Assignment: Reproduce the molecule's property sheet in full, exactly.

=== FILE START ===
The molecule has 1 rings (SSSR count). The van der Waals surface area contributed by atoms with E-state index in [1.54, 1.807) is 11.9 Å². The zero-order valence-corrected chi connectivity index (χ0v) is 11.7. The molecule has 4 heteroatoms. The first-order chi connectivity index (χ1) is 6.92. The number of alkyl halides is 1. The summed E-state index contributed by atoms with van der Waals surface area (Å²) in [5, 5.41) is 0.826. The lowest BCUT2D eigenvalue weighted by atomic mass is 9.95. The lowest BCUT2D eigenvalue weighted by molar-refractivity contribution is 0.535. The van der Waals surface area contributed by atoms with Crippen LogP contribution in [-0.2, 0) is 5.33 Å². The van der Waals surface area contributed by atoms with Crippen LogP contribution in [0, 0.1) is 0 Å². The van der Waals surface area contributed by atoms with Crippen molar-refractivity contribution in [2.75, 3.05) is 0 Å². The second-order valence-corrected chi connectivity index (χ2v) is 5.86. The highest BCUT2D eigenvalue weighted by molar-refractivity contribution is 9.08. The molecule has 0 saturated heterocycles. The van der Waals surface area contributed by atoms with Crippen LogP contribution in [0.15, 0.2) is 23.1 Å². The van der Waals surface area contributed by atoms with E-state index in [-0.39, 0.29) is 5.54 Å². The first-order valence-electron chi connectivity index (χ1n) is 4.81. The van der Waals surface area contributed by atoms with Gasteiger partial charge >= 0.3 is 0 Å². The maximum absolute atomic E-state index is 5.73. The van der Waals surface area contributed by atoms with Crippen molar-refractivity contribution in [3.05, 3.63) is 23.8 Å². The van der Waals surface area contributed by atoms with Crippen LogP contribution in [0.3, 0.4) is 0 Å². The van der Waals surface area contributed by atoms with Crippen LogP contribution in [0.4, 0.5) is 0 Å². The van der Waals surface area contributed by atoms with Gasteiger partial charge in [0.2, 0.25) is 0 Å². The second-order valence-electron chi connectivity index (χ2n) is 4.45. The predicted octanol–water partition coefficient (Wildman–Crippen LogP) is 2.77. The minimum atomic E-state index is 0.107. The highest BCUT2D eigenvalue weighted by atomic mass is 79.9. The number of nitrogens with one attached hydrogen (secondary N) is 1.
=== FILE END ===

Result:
The molecule has 1 rings (SSSR count). The van der Waals surface area contributed by atoms with E-state index in [1.54, 1.807) is 11.9 Å². The zero-order valence-corrected chi connectivity index (χ0v) is 11.7. The molecule has 4 heteroatoms. The first-order chi connectivity index (χ1) is 6.92. The number of alkyl halides is 1. The summed E-state index contributed by atoms with van der Waals surface area (Å²) in [5, 5.41) is 0.826. The lowest BCUT2D eigenvalue weighted by atomic mass is 9.95. The lowest BCUT2D eigenvalue weighted by molar-refractivity contribution is 0.535. The van der Waals surface area contributed by atoms with Crippen LogP contribution in [-0.2, 0) is 5.33 Å². The van der Waals surface area contributed by atoms with Crippen LogP contribution in [0, 0.1) is 0 Å². The van der Waals surface area contributed by atoms with Crippen molar-refractivity contribution in [2.75, 3.05) is 0 Å². The second-order valence-corrected chi connectivity index (χ2v) is 5.86. The highest BCUT2D eigenvalue weighted by molar-refractivity contribution is 9.08. The molecule has 0 saturated heterocycles. The van der Waals surface area contributed by atoms with Crippen LogP contribution in [0.15, 0.2) is 23.1 Å². The van der Waals surface area contributed by atoms with E-state index in [-0.39, 0.29) is 5.54 Å². The first-order valence-electron chi connectivity index (χ1n) is 4.81. The van der Waals surface area contributed by atoms with Gasteiger partial charge >= 0.3 is 0 Å². The maximum absolute atomic E-state index is 5.73. The van der Waals surface area contributed by atoms with Crippen molar-refractivity contribution in [3.05, 3.63) is 23.8 Å². The van der Waals surface area contributed by atoms with Crippen LogP contribution in [0.3, 0.4) is 0 Å². The van der Waals surface area contributed by atoms with Crippen LogP contribution in [0.4, 0.5) is 0 Å². The van der Waals surface area contributed by atoms with Gasteiger partial charge in [0.2, 0.25) is 0 Å². The second-order valence-electron chi connectivity index (χ2n) is 4.45. The predicted octanol–water partition coefficient (Wildman–Crippen LogP) is 2.77. The minimum atomic E-state index is 0.107. The highest BCUT2D eigenvalue weighted by atomic mass is 79.9. The number of nitrogens with one attached hydrogen (secondary N) is 1.